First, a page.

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The authenticity of electronic document in Islamic Law and Malaysian Law of Evidence

Mustapa Sa'di, Mursilalaili and Kamarudin, Abdul Rani (2020) The authenticity of electronic document in Islamic Law and Malaysian Law of Evidence. In: Seminar Kebangsaan Penyelidikan Pengurusan Hal Ehwal Islam Di Malaysia, 11 Ogos 2020, Negeri Sembilan, Malaysia.

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With the advancement of technology, the ways human communicates and interacts with each other have changed exponentially, where face to face or physical meetings and contacts can now be replaced with google meet, emails, video conferencing, digital signature etc. in ensuring that the proposed or intendedaffairs are successfully done but is no less efficient, time and cost saving. As the conversation took place through digital platform, it is automatically recorded in binary format, and the electronic evidence is usually automatically generated, recorded and stored. As dispute sometimes could not be avoided, the parties involved could turn to this electronic document to prove their facts in addition to document in traditional format. The fact or facts contained in such document to be adduced in evidence must be legally relevant, primary evidence and authentic as required by the Malaysian Evidence Act 1950 (Act 56). Islamic Law of Evidence too requires the fact presented as evidence in the form of document has to be authentic. The truth of its contents is a separate matter that need to be proven. However, due the nature of electronic evidence being relatively fragile, easily altered and manipulated, countries like Canada, India, and Singapore, have adopted in their Evidence Act, authentication provisions which is unwittingly consistent with the principles of Islamic Law of Evidence. This research is a qualitative research which used data collection and data analysis including library research and semi-structured interview. The finding of this research established that both common law and Islamic law requires that to adduce a document, its authenticity is one of the conditions of admissibility. Countries following common law has even gone further to insert newer authentication provisions in their law of evidence to accommodate the reception of electronic evidence or computer-generated document driven by newer technology. It is proposed that the Malaysian Evidence Act 1950 continues to be updated to keep pace with electronic document or computer-generated document driven by newer technology. However, there must also be provisions to ensure that the authenticity of electronic document must be supported by evidence capable of supporting a finding that the electronic document is that which it is purported to be. This technology driven document is also known as digital document, electronic document or computer-generated document.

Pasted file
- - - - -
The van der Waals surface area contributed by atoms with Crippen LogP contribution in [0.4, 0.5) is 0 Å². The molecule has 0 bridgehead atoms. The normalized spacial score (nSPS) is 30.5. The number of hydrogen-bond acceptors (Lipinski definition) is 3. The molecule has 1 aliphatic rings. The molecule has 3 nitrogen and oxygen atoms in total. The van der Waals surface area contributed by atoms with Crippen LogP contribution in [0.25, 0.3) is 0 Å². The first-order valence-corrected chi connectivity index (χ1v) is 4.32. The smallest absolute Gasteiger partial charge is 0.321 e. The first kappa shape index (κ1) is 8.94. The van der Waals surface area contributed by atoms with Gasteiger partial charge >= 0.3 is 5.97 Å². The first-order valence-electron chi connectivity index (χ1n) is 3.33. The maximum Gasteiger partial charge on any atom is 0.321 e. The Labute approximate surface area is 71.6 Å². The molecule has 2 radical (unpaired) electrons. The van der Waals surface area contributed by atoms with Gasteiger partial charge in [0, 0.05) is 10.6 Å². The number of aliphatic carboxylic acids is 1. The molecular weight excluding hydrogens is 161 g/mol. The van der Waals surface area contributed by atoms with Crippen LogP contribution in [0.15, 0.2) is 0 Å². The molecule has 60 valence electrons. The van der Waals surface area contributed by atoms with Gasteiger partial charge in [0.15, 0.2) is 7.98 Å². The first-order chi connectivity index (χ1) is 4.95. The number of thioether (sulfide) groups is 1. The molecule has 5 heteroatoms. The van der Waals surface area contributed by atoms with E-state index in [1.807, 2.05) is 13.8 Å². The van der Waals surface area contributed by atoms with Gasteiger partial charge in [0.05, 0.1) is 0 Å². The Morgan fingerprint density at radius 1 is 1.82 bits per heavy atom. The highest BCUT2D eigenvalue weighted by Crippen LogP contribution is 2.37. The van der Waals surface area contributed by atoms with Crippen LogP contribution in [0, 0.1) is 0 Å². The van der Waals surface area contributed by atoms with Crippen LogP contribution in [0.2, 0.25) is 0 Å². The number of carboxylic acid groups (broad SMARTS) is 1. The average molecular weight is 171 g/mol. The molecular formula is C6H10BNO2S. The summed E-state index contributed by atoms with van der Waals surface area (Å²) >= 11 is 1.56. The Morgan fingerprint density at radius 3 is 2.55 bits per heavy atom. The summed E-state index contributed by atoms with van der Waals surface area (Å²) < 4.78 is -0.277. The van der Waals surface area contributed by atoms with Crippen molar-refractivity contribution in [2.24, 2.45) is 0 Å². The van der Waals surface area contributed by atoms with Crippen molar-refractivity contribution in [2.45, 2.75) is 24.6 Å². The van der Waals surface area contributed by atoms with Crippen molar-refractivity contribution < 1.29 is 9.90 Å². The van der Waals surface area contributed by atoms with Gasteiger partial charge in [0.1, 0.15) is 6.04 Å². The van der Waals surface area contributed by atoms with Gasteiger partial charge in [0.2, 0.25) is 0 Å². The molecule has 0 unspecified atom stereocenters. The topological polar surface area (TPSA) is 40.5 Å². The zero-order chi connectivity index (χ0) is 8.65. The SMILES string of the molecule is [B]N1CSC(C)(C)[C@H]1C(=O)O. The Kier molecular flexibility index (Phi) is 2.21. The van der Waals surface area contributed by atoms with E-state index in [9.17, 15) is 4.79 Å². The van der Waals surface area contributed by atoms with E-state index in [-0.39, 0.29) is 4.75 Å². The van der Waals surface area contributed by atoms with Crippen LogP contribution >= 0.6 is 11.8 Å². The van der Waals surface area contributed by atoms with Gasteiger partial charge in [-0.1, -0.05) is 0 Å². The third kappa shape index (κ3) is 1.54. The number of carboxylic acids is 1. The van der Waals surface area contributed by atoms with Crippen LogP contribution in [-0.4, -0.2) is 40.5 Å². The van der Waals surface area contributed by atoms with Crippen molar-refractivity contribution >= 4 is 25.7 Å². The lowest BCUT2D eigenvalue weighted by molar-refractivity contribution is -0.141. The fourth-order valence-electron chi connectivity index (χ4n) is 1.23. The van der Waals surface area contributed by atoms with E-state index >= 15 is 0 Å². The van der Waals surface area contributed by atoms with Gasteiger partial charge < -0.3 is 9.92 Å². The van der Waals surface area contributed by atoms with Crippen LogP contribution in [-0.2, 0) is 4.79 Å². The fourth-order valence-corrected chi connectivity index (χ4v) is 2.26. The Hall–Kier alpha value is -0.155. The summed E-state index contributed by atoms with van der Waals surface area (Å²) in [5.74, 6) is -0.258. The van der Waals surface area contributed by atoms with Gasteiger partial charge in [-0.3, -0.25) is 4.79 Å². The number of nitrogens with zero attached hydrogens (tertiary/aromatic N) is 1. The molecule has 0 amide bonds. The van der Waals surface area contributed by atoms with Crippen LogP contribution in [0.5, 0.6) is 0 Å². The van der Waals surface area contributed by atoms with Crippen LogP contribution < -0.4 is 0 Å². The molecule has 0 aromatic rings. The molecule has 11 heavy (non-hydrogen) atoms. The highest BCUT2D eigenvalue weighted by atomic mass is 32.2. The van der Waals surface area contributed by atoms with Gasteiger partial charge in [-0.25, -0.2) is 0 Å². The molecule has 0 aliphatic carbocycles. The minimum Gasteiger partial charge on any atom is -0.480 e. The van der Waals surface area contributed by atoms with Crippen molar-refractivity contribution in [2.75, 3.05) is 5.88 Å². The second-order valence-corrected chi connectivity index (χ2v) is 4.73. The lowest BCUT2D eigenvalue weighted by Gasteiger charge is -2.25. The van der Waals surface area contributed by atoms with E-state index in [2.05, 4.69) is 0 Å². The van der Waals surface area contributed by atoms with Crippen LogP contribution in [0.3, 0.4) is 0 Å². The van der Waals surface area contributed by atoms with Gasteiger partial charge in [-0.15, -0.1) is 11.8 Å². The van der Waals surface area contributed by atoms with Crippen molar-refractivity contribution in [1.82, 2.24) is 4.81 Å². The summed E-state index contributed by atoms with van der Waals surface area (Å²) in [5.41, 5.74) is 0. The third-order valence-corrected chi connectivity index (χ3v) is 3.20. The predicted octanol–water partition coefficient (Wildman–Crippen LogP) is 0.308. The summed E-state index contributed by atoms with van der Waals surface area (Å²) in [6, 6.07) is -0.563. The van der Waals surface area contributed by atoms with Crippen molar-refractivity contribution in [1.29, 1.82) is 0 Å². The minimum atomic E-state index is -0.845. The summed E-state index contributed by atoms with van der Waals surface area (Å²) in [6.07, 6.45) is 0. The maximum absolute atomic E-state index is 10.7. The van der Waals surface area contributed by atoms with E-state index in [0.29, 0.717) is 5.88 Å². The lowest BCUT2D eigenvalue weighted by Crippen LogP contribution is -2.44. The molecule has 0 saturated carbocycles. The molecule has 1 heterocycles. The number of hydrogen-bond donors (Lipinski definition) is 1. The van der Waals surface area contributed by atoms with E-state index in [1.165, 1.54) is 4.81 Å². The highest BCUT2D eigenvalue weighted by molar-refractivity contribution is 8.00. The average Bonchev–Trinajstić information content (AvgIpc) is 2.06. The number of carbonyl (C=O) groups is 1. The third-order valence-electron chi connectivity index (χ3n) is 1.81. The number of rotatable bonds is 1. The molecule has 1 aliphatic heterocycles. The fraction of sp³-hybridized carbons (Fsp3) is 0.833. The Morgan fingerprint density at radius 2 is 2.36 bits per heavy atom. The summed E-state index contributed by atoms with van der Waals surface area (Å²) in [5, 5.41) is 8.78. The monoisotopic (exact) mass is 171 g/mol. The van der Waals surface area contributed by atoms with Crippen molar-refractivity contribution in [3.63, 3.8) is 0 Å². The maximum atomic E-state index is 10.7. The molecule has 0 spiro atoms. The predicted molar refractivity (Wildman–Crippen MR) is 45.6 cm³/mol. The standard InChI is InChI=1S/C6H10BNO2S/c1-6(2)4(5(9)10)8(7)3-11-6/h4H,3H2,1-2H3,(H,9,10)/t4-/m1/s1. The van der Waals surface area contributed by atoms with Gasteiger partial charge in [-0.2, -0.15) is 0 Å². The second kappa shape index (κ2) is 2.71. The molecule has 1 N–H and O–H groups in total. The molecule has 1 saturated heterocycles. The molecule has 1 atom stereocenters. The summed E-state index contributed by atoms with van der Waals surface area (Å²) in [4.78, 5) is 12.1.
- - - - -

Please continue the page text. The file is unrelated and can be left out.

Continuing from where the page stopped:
Item Type: Conference or Workshop Item (Invited Papers)
Additional Information: 1590/88518
Uncontrolled Keywords: Electronic evidence, authenticity.
Subjects: K Law > K559 Comparative Law
Kulliyyahs/Centres/Divisions/Institutes (Can select more than one option. Press CONTROL button): Ahmad Ibrahim Kulliyyah of Laws > Department of Legal Practice
Depositing User: Assoc. Prof Dr. Abdul Rani Kamarudin
Date Deposited: 22 Feb 2021 09:39
Last Modified: 22 Feb 2021 09:39
URI: http://irep.iium.edu.my/id/eprint/88518

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